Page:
8. Intention – make your attacks when you see the opportunity or use feints to draw your opponent out.
  9. Practice – here he admonishes you to practice every day. 

You see a similar setup to Fiore – physical skills (Posture, Place, Compass, and Step) followed by fencing conceptual skills (Time and Distance) finally followed by Virtues (Patience, Intention, and Practice). In a similar way, Wylde here gives you the broad strokes of what you need to know about his Art – keep your guard and your calm. When you parry, make a small motion. Attack quickly with intention in the proper measure and tempo. The more you practice the better you get. 

Daniel Mendoza

Last but not least in the HDA curriculum is Daniel Mendoza. His book, The Modern Art of Boxing5 published in 1789, begins with “Chapter 1: Of the Requisites to Form a Good Boxer”. Here Mendoza lays out the three requisites (he actually lays out five but then says that because Activity [movement] and Wind [cardio] can be acquired by practice they can sit under the umbrella of “Art”):

  1. Strength – physical strength, Mendoza says between Strength & Art strength has the advantage because great strength can break the most artful guard.
  2. Courage – spirit, hardiness
  3. Art – the Art of boxing, skills acquired through practice

Mendoza explains that all of these are important but tend not to be found in one person because someone who is strong and courageous will have little reason to study the art. And that’s all he has to say on this. The rest of the book is primarily about Art – skills and the practices to acquire said skills.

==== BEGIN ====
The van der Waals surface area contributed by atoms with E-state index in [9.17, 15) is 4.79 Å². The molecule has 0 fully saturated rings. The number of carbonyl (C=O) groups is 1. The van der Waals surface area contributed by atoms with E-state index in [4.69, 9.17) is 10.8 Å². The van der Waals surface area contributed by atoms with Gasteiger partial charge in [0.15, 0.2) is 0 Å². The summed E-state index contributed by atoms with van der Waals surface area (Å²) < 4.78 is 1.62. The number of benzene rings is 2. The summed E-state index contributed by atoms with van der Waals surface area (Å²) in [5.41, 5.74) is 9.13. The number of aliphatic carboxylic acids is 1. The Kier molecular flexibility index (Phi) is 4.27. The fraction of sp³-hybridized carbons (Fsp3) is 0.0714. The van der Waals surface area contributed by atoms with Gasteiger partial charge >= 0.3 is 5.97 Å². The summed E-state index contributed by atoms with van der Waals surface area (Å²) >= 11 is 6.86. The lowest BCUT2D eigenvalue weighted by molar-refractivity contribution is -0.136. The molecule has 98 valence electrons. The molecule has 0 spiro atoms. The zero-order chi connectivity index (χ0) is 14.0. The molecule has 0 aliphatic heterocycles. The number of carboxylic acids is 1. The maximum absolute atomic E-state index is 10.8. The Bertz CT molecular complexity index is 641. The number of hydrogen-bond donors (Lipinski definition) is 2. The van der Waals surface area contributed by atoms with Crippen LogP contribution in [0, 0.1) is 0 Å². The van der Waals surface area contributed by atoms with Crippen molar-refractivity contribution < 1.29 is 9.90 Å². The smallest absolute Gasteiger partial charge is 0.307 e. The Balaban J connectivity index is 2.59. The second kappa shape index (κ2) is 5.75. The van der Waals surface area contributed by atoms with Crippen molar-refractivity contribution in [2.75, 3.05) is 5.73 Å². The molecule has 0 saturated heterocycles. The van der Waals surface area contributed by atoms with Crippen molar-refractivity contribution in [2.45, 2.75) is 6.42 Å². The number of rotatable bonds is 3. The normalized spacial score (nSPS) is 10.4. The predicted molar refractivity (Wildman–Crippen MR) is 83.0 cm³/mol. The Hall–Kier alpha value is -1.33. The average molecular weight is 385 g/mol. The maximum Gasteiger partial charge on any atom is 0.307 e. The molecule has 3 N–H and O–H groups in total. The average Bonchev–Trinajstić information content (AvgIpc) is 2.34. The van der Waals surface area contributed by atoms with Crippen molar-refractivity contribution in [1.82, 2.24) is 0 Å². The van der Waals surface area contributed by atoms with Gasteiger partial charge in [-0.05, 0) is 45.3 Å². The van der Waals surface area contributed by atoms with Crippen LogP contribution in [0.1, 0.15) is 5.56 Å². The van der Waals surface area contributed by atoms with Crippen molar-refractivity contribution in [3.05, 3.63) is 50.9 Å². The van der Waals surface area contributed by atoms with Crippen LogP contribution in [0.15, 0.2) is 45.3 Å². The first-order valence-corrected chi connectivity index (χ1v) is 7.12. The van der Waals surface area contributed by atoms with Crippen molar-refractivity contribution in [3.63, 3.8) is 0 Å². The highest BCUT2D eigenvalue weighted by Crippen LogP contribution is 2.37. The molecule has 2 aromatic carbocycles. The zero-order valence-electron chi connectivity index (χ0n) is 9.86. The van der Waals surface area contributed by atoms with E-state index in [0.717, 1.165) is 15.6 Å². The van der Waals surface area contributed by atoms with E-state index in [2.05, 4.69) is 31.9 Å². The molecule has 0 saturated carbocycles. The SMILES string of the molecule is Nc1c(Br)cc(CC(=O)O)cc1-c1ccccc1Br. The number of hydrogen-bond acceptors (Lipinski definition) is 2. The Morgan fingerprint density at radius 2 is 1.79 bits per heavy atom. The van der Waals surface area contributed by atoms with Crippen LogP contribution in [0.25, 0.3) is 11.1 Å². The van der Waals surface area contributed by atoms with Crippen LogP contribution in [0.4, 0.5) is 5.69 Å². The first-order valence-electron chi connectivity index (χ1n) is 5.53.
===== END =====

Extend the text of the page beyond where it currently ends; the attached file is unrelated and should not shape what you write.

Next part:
Hopefully you can see the similarities between these three set of Virtues – they all contain a component of physical prowess, technical skill, and character traits which combine to make an “ideal” fencer/fighter/boxer. People have made arguments before about the movement from Imagery to Abstract – using animal symbolism ala Fiore to concepts ala Mendoza & Wylde – shows “progress” of human thought. I think that any such distinctions are silly. People learn and engage with information in a variety of ways. For example, I constantly use “Find your Elephant” to encourage myself, my students, and even my children to find their balance. But I am also very comfortable taking Mendoza’s bare bones list of three and running with it. After all, I think it is the nature of those of us who seek to understand Universal Principles to want to find perfect sound bytes, the most laconic way to say something. But we do need to be able to provide for people whose brains work differently. No one way is right but they are all The Way.


  1. All translations and images taken from Pocket Armizare.
  2. Mike Cherba, of NW Armizare, likes to use the imagery of a wheel with all the aspects of the Art as spokes. If a spoke is too long or short in relation to the others, the wheel doesn’t turn smoothly.
  4. Jim Emmons, Salla delle Tre Spada, talks about the curiosity of targeting in rapier and smallsword in his excellent paper “The Curious Case of Forward Target in Rapier and Small Sword”: